Photo of Tedi López Mills by Alberto Tovalín
Photo of Wendy Burk by Eric Magrane
Photo of Kerry Shawn Keys by Andrius Konickis
Photo of Melissa Buckheit by Rebecca Seiferle
Translation Issue: 2011
Johannes Beilharz, born 1956, writes in German and English, paints and translates. His most recent books are End Game (a short play), published in 2007, Fallschirme, Geliebter (poems by Barbara Guest in his German translation) and Best of Meme, a collection of poetry and short fiction, both published in 2008. He currently lives in Stuttgart, Germany.
Olga Broumas is a poet and translator, whose eight books of poetry are collected in RAVE, and her translations of the Greek Nobel Laureate Odysseas Elytis in EROS, EROS, EROS: Selected and Last Poems, both from Copper Canyon Press. A CD of her reading from these volumes is also available from the press, as well as a selection of essays by Elytis, OPEN PAPERS. Her honors include a Guggenheim Fellowship, two NEA Fellowships (the current one supporting the translation project excerpted in this issue), a Witter Bynner Translation Award, a Lamda, and the Yale Younger Poets Award. She teaches Creative Writing at Brandeis University, and lives on Cape Cod. A previous issue of The Drunken Boat has featured her poetry and her scraptals.
Melissa Buckheits poetry, prose and photography have appeared or are forthcoming in Shearsman Journal, Bombay Gin, nth position, Blue Fifth Review, Blue Fifth Chapbook: The Body, University of Arizona Poetry Center e-Newsletter, Cutthroat: A Journal of the Arts, Spiral Orb, Pirene’s Fountain, A Trunk of Delirium, Eyewear, and Sonora Review, among others. Her chapbook, Arc, was published in The Drunken Boat in 2007, and her first manuscript, On the Back of the Animal Is the Mouth of the Vase, has been a finalist and semi-finalist for several prizes. She began translating Ioulita Iliopoulou when she was an undergraduate at Brandeis University, studying Literature, Creative Writing, Dance/Theatre and French; she also holds an M.F.A. from Naropa University in Poetry. She has been awarded the American Poets Honorary Prize, the Grossbardt Memorial Prize, a Will Inman Scholarship, and a Tucson-Pima Arts Council Grant in Dance. Her poetry has been nominated for two Pushcart Prizes, as well as two Best of the Web Awards. Melissa is a member of Brandeis Dance Collective, in Boston, MA and Zuzi Dance Company, in Tucson, AZ; she has performed her multi-media Modern Dance and Aerial Trapeze choreography, as well as the repertory of Susan Dibble and other choreographers, in Boston, Boulder and Tucson. She founded and curates Edge: A Reading Series of Emerging and Younger Writers, monthly through Casa Libre en la Solana, in Tucson. Previous issues of The Drunken Boat have included her poetry, as well as an interview with Eleni Sikelianos.
Wendy Burk is the author of two poetry chapbooks, The Place Names the Place Named and The Deer, and the translator of Tedi López Mills While Light is Built. The translations in this issue are drawn from her manuscript of the selected poems of López Mills in translation, 1994–2008. You can read some of her recent poems and translations in Terrain.org, Spiral Orb, The Literary Review, Pilgrimage, and Tygerburning. Wendys work also includes collaborations in several genres: the Invisible City Project, a writing and performance collective; Borderlands Theaters fifteenth annual Tucson Pastorela; and (F)light, a song cycle about migration along the northern and southern borders of the United States. Also online are an interview and Poemgraph, and this videopoem based on Wendys work.Wendys poetry has previously appeared in The Drunken Boat.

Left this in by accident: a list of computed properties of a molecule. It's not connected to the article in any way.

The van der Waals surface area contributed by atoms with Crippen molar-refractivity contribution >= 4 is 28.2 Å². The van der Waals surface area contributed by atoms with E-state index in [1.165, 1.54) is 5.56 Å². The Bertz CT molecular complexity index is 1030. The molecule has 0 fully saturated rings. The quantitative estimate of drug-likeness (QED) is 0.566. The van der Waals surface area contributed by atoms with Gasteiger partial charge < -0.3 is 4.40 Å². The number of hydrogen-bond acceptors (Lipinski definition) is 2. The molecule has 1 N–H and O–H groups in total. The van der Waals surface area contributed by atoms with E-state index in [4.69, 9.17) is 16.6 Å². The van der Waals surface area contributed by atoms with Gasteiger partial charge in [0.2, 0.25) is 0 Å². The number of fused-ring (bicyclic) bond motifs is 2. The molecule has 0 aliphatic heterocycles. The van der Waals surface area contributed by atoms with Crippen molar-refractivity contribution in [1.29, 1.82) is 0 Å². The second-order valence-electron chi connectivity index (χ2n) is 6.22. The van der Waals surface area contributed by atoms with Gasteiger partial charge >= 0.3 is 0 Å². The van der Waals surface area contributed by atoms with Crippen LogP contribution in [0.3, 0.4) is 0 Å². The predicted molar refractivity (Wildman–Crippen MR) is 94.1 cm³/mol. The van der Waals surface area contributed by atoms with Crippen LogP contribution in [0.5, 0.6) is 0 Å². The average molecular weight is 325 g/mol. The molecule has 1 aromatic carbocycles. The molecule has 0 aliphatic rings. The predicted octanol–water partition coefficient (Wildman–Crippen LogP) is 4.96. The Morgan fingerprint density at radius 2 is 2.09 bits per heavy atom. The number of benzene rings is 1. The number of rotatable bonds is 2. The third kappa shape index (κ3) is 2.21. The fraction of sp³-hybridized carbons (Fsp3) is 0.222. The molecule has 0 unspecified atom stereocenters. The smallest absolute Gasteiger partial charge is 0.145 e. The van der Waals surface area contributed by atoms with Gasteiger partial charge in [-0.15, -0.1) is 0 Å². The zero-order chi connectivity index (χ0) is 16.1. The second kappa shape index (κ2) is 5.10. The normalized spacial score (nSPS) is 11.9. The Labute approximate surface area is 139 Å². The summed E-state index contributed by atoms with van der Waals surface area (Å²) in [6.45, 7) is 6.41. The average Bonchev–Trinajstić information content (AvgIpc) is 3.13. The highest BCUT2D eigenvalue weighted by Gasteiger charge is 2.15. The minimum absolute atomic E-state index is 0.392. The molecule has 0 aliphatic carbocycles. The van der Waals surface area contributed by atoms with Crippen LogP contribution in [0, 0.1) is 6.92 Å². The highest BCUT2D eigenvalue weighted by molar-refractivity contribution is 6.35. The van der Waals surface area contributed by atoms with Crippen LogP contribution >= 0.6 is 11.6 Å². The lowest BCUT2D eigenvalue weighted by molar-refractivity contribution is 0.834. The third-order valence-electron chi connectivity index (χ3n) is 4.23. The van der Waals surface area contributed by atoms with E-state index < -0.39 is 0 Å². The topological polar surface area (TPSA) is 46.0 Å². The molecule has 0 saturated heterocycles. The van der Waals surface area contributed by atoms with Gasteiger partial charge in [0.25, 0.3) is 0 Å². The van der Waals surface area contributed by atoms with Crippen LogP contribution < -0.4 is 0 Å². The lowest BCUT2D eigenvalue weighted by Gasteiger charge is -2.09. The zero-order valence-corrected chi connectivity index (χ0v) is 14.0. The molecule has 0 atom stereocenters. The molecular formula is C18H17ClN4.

Brian Diamond has a MA in Creative Writing from California State Northridge and an MFA from Arizona State University. His work has previously appeared in such publications as DMQ Review, Sycamore Review, The Los Angeles Review, 42 Opus and 14 Hills. He is the recipient of the Wilhoit Poetry Fellowship and a one-time winner of the New Yorker cartoon contest. He currently teaches at American Jewish University in Los Angeles.
Kiki Dimoula (Κική Δημουλά) (b. Athens 1931) is an acclaimed Greek poet, a member of the Academy of Athens, one of three women so honored since the Academy began inducting members in 1926. Among her honors are two State Prizes (1971, 1988), the Excellence of Letters (Αριστείο Γραμμάτων) of the Academy of Athens (2001), The European Literature Prize in 2010, awarded by the Association Capitale Européenne des Littératures, and, in February 2011, the Greek Grand Prize in Literature for Lifetime Achievement. Her poetry has been translated into English, French, Swedish, German, Italian, Polish, Spanish, Bulgarian, and other languages. She married the poet and mathematician Athos Dimoulas; they had two children.
Sylvain Gallais is an economist whose most recent book is France Encounters Globalization. Hogue and Gallais received the 2009 Witter Bynner Translation Residency Fellowship from the Santa Fe Art Institute. They teach at Arizona State University.
Yankev Glatshteyn (Jacob Glatstein) was born in Lublin Poland in 1896 to a religious family. In 1914, he immigrated to the United States under the pretense of enrolling in Law School, but almost immediately dropped out and became involved with the burgeoning Yiddish poetry scene in New York Citys upper-east side, where he would live the rest of his life. As a brash young poet he helped form the In-Zikh movement (the Introspectivists), a group that rejected previous schools of formal Yiddish poetry in favor of free-verse poems drawn from the own soul and from the world as reflected in it. After a visit to Poland in 1938, Glatstein turned his attention from the personal to the political writing on the atrocities of the Holocaust. He would write some of his most moving, and well-known poems during this period. Glatsteins later works turned their attention to the Yiddish language itself, a language he wrote in exclusively from his first published work in 1919 to his last work in 1966. Glatstein passed away in 1971.